STATE v. TRUJILLO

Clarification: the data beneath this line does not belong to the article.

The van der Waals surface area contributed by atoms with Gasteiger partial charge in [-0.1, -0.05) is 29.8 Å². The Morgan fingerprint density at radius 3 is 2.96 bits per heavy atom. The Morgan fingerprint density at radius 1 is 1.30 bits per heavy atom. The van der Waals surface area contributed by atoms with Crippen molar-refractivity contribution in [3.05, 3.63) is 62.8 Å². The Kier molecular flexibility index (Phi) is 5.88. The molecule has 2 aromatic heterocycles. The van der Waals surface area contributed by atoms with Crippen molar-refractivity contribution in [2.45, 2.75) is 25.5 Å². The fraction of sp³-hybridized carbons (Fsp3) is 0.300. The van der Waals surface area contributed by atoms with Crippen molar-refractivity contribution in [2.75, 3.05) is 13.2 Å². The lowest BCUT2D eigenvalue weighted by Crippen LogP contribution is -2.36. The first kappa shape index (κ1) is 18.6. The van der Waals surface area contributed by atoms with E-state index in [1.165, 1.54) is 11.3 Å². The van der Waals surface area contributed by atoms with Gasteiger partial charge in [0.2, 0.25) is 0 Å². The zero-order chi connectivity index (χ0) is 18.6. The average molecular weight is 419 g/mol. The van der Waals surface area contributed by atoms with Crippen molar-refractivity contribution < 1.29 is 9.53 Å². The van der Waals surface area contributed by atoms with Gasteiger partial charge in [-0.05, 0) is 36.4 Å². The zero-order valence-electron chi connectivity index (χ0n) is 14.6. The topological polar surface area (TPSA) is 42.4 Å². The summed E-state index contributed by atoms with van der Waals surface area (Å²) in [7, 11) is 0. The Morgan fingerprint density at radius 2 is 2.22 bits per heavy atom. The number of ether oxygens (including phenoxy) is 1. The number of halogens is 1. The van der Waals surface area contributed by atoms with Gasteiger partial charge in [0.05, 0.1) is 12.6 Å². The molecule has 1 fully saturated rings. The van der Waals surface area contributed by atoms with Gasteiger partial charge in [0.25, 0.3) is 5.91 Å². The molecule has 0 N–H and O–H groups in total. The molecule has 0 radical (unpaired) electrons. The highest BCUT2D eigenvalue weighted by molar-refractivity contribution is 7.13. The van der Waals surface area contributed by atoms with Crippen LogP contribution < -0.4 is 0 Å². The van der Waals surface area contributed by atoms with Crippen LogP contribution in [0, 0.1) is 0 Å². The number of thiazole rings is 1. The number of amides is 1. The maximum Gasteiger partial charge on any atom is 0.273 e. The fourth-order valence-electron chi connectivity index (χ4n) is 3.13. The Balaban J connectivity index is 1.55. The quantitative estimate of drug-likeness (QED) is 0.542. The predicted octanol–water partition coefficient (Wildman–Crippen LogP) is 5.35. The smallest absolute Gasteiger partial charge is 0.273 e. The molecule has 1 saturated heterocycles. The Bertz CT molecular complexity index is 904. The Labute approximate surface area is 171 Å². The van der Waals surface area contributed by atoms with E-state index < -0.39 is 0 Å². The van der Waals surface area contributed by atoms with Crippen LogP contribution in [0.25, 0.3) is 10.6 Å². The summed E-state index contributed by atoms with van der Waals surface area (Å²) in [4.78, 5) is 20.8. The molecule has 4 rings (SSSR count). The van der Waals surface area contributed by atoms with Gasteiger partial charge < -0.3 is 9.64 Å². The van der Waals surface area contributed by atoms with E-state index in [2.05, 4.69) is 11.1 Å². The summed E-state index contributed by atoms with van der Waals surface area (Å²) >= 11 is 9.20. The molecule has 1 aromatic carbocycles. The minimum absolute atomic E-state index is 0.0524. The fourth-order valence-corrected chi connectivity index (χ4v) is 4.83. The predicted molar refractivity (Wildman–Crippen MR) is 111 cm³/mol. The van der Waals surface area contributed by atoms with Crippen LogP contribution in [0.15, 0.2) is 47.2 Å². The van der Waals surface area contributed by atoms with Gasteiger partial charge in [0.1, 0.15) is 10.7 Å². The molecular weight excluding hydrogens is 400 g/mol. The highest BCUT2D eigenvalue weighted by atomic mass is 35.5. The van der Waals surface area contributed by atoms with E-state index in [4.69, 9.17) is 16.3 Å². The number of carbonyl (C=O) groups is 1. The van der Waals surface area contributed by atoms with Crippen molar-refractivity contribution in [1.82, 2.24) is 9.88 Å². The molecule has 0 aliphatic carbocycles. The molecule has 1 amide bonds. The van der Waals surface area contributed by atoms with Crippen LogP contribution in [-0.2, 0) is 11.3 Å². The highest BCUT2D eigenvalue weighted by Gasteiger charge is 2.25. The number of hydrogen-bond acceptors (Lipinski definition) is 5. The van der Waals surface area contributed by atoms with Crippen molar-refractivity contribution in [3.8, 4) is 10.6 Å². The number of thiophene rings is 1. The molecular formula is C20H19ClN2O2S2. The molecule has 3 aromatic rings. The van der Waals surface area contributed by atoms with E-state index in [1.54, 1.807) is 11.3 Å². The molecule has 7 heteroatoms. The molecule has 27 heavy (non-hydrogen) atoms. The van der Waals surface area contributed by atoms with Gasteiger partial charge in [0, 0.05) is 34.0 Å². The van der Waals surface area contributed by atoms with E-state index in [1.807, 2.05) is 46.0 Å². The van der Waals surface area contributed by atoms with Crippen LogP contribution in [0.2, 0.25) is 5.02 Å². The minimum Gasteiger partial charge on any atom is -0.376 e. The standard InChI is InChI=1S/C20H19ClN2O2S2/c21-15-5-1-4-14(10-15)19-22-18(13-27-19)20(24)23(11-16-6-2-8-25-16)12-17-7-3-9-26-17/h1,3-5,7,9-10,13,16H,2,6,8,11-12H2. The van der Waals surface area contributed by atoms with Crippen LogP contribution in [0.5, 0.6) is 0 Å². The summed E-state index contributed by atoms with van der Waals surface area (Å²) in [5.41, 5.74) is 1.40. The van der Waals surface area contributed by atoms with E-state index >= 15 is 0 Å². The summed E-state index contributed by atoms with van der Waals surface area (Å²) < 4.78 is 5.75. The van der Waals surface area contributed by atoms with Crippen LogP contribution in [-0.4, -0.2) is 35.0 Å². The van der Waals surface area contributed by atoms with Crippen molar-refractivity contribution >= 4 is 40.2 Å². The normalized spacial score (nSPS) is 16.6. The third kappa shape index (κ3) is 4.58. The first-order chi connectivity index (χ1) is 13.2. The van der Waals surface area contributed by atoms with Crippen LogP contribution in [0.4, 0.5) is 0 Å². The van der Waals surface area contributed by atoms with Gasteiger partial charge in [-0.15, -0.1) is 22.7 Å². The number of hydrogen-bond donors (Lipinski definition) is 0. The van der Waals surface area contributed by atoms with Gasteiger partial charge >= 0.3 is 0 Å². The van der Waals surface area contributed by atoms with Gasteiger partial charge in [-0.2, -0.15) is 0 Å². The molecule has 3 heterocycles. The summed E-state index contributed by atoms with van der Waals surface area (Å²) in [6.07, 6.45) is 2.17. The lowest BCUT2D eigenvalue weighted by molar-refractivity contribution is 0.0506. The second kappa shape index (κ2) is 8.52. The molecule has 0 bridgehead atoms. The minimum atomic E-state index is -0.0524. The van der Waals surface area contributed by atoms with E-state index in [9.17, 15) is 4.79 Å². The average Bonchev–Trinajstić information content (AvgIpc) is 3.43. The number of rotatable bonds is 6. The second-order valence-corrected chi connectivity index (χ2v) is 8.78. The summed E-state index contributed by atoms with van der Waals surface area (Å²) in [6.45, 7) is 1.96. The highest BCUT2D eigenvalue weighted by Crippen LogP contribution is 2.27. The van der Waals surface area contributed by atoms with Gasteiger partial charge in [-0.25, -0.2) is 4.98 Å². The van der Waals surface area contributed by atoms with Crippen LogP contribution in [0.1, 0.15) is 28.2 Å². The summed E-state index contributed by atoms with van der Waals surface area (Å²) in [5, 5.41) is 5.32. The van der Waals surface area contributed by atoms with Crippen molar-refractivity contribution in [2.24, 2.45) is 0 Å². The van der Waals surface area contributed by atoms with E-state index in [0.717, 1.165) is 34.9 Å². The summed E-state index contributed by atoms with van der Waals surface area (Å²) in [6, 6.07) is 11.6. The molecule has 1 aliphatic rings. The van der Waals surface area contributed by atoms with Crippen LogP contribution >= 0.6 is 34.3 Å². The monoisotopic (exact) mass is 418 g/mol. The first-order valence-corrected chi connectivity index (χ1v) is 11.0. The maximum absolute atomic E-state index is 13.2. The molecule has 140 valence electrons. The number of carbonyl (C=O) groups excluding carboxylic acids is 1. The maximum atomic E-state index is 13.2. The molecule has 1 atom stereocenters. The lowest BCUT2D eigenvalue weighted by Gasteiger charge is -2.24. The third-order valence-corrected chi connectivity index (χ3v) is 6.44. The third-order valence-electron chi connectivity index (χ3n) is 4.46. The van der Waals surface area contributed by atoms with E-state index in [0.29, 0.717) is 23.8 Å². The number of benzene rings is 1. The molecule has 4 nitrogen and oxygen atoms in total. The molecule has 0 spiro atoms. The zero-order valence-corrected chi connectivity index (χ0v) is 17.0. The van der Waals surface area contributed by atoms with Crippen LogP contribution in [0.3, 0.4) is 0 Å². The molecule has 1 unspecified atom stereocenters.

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NOTICE: NOT FOR OFFICIAL PUBLICATION. UNDER ARIZONA RULE OF THE SUPREME COURT 111(c), THIS DECISION IS NOT PRECEDENTIAL AND MAY BE CITED ONLY AS AUTHORIZED BY RULE. IN THE ARIZONA COURT OF APPEALS DIVISION ONE STATE OF ARIZONA, Respondent, v. ALEXANDER KING TRUJILLO, Petitioner. No. 1 CA-CR 18-0470 PRPC FILED 11-15-2018 Petition for Review from the Superior Court in Maricopa County No. CR2010-104542-001 The Honorable David O. Cunanan, Judge REVIEW GRANTED AND RELIEF DENIED COUNSEL Maricopa County Attorney’s Office, Phoenix By Diane Meloche Counsel for Respondent Alexander King Trujillo, Florence Petitioner STATE v. TRUJILLO Decision of the Court MEMORANDUM DECISION Presiding Judge Jennifer M. Perkins delivered the decision of the Court, in which Judge Lawrence F. Winthrop and Judge Jon W. Thompson joined P E R K I N S, Judge: ¶1 Alexander King Trujillo petitions this Court for review of the dismissal of his petition for post-conviction relief under Arizona Rule of Criminal Procedure 32. We have considered the petition for review and, for the reasons stated, grant review and deny relief. ¶2 Trujillo pleaded guilty in 2010 to three dangerous crimes against children: sexual conduct with a minor under age 15 and two counts of attempted sexual conduct with a minor under age 15. The trial court imposed a 20-year prison term to be followed by lifetime probation. ¶3 On May 16, 2018, Trujillo sought post-conviction relief, arguing his continued confinement is unconstitutional in light of May v. Ryan, 245 F.Supp.3d 1145 (D. Ariz. 2017), which, according to Trujillo, amounts to a significant change in the law that would probably overturn his convictions or sentences. Trujillo also asserted the State violated his right to a speedy trial by indicting him five years after the offenses occurred. Trujillo further claimed he received ineffective assistance of counsel, and newly discovered material facts exist that probably would have changed the verdict or sentence. He did not provide any argument to support these contentions. The superior court summarily denied relief, and this timely petition for review followed. ¶4 In May, the district court held Arizona’s child molestation statute violates the 14th Amendment’s guarantees of due process and proof beyond a reasonable doubt. 245 F.Supp.3d at 1156. Specifically, the district court held the statute improperly shifts the burden of proof to the defendant requiring him to demonstrate he was not motivated by sexual interest to engage in the charged act. Id. at 1156, 1164. Trujillo was convicted of sexual conduct with a minor and attempted sexual conduct with a minor, not of child molestation; May does not apply. May also has no application because our supreme court has rejected the district court’s position. In State v. Holle, 240 Ariz. 300 (2016), the supreme court held that lack of sexual motivation is an affirmative defense the defendant must prove and is not an element the state must prove beyond a reasonable doubt. Id. at 301, ¶ 1. The court 2 STATE v. TRUJILLO Decision of the Court also held such a statutory scheme does not violate due process. Id. at 308, ¶ 40; see also Holle v. Arizona, __U.S.__, 137 S.Ct. 1446 (2017) (cert. denied). ¶5 Trujillo further maintains that the Arizona Legislature’s 2018 statutory amendments passed in response to the May decision support his request for post-conviction relief. The amendments at issue revised the molestation and sexual abuse statutes to delete lack of sexual motivation as an affirmative defense. 2018 Ariz. Sess. Laws, ch. 266, §§ 1–2 (2nd Reg. Sess.). The updated statutes are no more helpful to Trujillo than the inapplicable May decision. ¶6 Trujillo does not challenge the validity of his guilty plea. He nonetheless argues that the indictment’s purported untimeliness violated his right to a speedy trial. “It is well established that entry of a valid guilty plea forecloses a defendant from raising nonjurisdictional defects.” State v. Hamilton, 142 Ariz. 91, 94 (1984). The waiver of non-jurisdictional defects includes deprivations of constitutional rights. Tollett v. Henderson, 411 U.S. 258, 267 (1973). Further, defects in an indictment do not deprive a court of its power to adjudicate a case; thus, they are not “jurisdictional” issues. United States v. Cotton, 535 U.S. 625, 630–31 (2002). ¶7 Trujillo mentions ineffectiveness of counsel as an issue presented for review but presents no argument to support his contention that plea counsel’s representation was deficient. Accordingly, we do not address this issue. See State v. Rodriguez, 227 Ariz. 58, 61, ¶ 12, n. 4 (App. 2010) (declining to address argument not presented in petition). ¶8 The superior court did not abuse its discretion in denying Trujillo post-conviction relief. See State v. Adamson, 136 Ariz. 250, 265 (1983) (“The granting or denying of . . . a petition [for post-conviction relief] is discretionary with the trial court and will not be reversed by this court unless it affirmatively appears that there has been an abuse of discretion.”). We therefore grant review and deny relief. AMY M. WOOD • Clerk of the Court FILED: AA 3